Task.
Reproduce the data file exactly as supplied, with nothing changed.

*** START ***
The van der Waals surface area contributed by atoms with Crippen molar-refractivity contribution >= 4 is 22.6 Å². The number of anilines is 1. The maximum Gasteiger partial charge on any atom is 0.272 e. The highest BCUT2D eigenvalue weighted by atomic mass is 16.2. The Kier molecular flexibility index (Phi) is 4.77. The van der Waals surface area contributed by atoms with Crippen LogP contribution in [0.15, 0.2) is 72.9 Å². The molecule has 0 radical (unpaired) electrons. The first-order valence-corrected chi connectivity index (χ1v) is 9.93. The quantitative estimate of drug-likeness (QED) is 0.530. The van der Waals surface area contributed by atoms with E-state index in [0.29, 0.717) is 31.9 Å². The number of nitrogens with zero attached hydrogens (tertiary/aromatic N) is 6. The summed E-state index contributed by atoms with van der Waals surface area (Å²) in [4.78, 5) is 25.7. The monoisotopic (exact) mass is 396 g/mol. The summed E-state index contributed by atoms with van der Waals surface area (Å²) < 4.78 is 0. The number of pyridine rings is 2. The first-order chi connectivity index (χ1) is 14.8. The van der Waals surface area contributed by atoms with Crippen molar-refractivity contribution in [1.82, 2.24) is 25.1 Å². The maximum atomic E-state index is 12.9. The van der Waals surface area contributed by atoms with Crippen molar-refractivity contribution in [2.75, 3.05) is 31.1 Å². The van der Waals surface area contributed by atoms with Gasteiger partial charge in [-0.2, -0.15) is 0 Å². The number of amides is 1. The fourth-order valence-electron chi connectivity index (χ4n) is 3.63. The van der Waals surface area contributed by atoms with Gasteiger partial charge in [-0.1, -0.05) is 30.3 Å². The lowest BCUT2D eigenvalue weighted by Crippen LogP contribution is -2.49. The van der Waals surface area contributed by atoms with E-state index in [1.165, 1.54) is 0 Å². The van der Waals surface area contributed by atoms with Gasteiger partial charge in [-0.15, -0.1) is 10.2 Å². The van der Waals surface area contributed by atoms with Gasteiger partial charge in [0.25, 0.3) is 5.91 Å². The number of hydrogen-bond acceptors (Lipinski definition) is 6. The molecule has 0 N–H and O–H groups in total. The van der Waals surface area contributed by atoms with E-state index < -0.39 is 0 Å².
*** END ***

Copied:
The van der Waals surface area contributed by atoms with Crippen molar-refractivity contribution >= 4 is 22.6 Å². The number of anilines is 1. The maximum Gasteiger partial charge on any atom is 0.272 e. The highest BCUT2D eigenvalue weighted by atomic mass is 16.2. The Kier molecular flexibility index (Phi) is 4.77. The van der Waals surface area contributed by atoms with Crippen LogP contribution in [0.15, 0.2) is 72.9 Å². The molecule has 0 radical (unpaired) electrons. The first-order valence-corrected chi connectivity index (χ1v) is 9.93. The quantitative estimate of drug-likeness (QED) is 0.530. The van der Waals surface area contributed by atoms with E-state index in [0.29, 0.717) is 31.9 Å². The number of nitrogens with zero attached hydrogens (tertiary/aromatic N) is 6. The summed E-state index contributed by atoms with van der Waals surface area (Å²) in [4.78, 5) is 25.7. The monoisotopic (exact) mass is 396 g/mol. The summed E-state index contributed by atoms with van der Waals surface area (Å²) < 4.78 is 0. The number of pyridine rings is 2. The first-order chi connectivity index (χ1) is 14.8. The van der Waals surface area contributed by atoms with Crippen molar-refractivity contribution in [1.82, 2.24) is 25.1 Å². The maximum atomic E-state index is 12.9. The van der Waals surface area contributed by atoms with Crippen molar-refractivity contribution in [2.75, 3.05) is 31.1 Å². The van der Waals surface area contributed by atoms with Gasteiger partial charge in [-0.2, -0.15) is 0 Å². The number of amides is 1. The fourth-order valence-electron chi connectivity index (χ4n) is 3.63. The van der Waals surface area contributed by atoms with Gasteiger partial charge in [-0.1, -0.05) is 30.3 Å². The lowest BCUT2D eigenvalue weighted by Crippen LogP contribution is -2.49. The van der Waals surface area contributed by atoms with E-state index in [1.165, 1.54) is 0 Å². The van der Waals surface area contributed by atoms with Gasteiger partial charge in [-0.15, -0.1) is 10.2 Å². The van der Waals surface area contributed by atoms with Gasteiger partial charge in [0.25, 0.3) is 5.91 Å². The number of hydrogen-bond acceptors (Lipinski definition) is 6. The molecule has 0 N–H and O–H groups in total. The van der Waals surface area contributed by atoms with E-state index < -0.39 is 0 Å².